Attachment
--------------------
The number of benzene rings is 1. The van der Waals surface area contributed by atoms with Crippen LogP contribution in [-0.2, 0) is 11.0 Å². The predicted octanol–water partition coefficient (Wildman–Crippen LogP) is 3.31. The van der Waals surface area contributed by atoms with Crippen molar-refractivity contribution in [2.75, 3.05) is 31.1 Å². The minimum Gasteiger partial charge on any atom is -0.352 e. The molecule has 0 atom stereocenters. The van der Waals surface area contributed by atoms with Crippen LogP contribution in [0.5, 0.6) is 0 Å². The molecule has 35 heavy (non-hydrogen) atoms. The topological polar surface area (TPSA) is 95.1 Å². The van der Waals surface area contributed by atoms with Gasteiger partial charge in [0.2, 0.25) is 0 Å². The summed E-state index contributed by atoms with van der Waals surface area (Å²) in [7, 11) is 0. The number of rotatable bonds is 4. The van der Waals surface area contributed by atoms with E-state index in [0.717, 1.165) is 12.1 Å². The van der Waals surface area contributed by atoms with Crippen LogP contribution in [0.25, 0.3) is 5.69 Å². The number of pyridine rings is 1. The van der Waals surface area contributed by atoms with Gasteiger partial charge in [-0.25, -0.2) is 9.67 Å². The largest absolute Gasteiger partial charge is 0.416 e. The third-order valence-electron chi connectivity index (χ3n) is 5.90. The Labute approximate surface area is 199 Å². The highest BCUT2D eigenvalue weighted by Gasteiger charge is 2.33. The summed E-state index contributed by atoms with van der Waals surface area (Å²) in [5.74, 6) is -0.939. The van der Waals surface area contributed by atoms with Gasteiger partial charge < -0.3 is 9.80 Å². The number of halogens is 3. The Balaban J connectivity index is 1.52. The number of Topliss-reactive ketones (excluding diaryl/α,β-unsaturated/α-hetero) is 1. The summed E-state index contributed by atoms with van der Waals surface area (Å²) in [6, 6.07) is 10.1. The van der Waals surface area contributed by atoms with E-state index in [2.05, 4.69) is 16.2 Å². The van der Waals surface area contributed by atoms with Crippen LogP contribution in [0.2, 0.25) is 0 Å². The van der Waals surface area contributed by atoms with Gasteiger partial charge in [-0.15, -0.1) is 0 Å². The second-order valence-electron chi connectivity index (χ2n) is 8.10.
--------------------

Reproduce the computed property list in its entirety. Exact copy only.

The number of benzene rings is 1. The van der Waals surface area contributed by atoms with Crippen LogP contribution in [-0.2, 0) is 11.0 Å². The predicted octanol–water partition coefficient (Wildman–Crippen LogP) is 3.31. The van der Waals surface area contributed by atoms with Crippen molar-refractivity contribution in [2.75, 3.05) is 31.1 Å². The minimum Gasteiger partial charge on any atom is -0.352 e. The molecule has 0 atom stereocenters. The van der Waals surface area contributed by atoms with Crippen LogP contribution in [0.5, 0.6) is 0 Å². The molecule has 35 heavy (non-hydrogen) atoms. The topological polar surface area (TPSA) is 95.1 Å². The van der Waals surface area contributed by atoms with Gasteiger partial charge in [0.2, 0.25) is 0 Å². The summed E-state index contributed by atoms with van der Waals surface area (Å²) in [7, 11) is 0. The number of rotatable bonds is 4. The van der Waals surface area contributed by atoms with E-state index in [0.717, 1.165) is 12.1 Å². The van der Waals surface area contributed by atoms with Crippen LogP contribution in [0.25, 0.3) is 5.69 Å². The number of pyridine rings is 1. The van der Waals surface area contributed by atoms with Gasteiger partial charge in [-0.25, -0.2) is 9.67 Å². The largest absolute Gasteiger partial charge is 0.416 e. The third-order valence-electron chi connectivity index (χ3n) is 5.90. The Labute approximate surface area is 199 Å². The highest BCUT2D eigenvalue weighted by Gasteiger charge is 2.33. The summed E-state index contributed by atoms with van der Waals surface area (Å²) in [5.74, 6) is -0.939. The van der Waals surface area contributed by atoms with Gasteiger partial charge < -0.3 is 9.80 Å². The number of halogens is 3. The Balaban J connectivity index is 1.52. The number of Topliss-reactive ketones (excluding diaryl/α,β-unsaturated/α-hetero) is 1. The summed E-state index contributed by atoms with van der Waals surface area (Å²) in [6, 6.07) is 10.1. The van der Waals surface area contributed by atoms with E-state index in [2.05, 4.69) is 16.2 Å². The van der Waals surface area contributed by atoms with Crippen LogP contribution in [0.2, 0.25) is 0 Å². The van der Waals surface area contributed by atoms with Gasteiger partial charge in [-0.15, -0.1) is 0 Å². The second-order valence-electron chi connectivity index (χ2n) is 8.10.